One of the seven Bronco trims is likely to get the job done for you. The full list includes the Bronco base, Big Bend, Black Diamond and Outer Banks, along with Wildtrak and Badlands for those who want more dedicated 4x4s from the factory. The latter two come standard with 35-inch tires—hell yes—though these mighty rollers can be fitted to any model so long as it's equipped with the Sasquatch package. If you tick that box, you also get 17-inch beadlock-capable wheels, front and rear lockers, high-clearance suspension and position-sensitive Bilstein shock absorbers.
A limited run First Edition will also be available to high-paying customers, packing the Badlands' mechanicals, Outer Banks' interior features, and Wildtrak's exterior features. Ford says just 3,500 of these will be made.
Any trim fitted with the Mid-level accessory pack comes with Ford's new Co-Pilot360 safety suite. This bundles features like pre-collision assist, automatic emergency braking, blind-spot monitoring with cross-traffic alert and auto high-beam headlights.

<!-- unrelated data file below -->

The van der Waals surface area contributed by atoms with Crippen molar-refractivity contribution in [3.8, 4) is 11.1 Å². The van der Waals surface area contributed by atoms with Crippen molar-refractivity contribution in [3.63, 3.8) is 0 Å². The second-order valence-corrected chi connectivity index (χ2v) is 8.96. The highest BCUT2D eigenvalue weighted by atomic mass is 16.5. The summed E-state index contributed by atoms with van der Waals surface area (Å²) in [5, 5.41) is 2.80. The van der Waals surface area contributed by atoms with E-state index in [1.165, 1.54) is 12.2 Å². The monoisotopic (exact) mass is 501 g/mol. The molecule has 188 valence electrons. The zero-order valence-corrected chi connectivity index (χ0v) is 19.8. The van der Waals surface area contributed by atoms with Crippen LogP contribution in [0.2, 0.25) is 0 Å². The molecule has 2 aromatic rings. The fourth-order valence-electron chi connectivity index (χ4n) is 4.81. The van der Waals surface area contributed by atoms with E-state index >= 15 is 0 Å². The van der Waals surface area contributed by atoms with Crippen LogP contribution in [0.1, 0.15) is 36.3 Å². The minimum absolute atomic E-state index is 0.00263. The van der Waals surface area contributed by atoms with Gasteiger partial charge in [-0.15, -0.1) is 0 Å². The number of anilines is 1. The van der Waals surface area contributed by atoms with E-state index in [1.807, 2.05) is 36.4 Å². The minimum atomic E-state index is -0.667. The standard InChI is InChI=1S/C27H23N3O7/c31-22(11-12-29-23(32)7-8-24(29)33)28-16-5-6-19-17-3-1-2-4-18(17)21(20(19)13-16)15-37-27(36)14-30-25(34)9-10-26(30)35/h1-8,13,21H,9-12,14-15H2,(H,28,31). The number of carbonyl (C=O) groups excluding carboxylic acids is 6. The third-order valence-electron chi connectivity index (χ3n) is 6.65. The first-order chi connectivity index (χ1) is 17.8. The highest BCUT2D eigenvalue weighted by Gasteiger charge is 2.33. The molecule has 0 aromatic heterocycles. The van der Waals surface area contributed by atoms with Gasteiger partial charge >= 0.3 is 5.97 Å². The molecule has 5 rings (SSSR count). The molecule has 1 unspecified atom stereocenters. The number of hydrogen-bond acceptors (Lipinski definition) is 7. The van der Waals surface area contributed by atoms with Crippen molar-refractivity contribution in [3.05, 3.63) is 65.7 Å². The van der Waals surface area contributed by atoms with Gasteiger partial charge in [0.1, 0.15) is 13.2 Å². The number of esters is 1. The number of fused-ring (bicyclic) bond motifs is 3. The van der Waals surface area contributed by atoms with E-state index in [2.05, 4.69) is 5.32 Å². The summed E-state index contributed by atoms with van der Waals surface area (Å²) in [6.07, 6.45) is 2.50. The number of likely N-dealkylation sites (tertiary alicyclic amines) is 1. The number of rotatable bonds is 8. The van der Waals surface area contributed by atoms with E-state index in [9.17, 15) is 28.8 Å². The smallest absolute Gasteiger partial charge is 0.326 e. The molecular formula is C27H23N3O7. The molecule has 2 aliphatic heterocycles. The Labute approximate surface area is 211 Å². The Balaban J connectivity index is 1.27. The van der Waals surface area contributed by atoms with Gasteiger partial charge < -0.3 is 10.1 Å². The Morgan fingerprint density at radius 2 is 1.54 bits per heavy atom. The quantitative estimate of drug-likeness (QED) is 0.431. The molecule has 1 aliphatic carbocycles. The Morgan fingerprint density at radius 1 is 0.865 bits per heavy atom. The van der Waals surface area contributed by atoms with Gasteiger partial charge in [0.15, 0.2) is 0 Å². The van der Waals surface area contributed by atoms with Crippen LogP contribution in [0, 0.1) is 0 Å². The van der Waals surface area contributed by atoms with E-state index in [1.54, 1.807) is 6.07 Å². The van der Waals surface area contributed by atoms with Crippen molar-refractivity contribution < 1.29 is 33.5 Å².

Don't sleep on the base Bronco's steel wheels, either.
Now that we've gone through the 2021 Bronco's array of features and gadgets, it's time to talk price. Impressively, for the two-door model, Ford has held the starting price to $29,995 including delivery. Step up to a four-door and you'll spend at least $34,695, though many will exceed that number far and clear as customers and dealers tack on one option after another. No trim-specific pricing was mentioned by Ford during the Bronco's release, though it wouldn't be surprising to see top-spec models break the $60,000 mark.
Customers can place a $100 refundable deposit starting now for their own Bronco with deliveries expected to start in early 2021. Until then, we'll be chomping at the bit to get our hands on one for testing.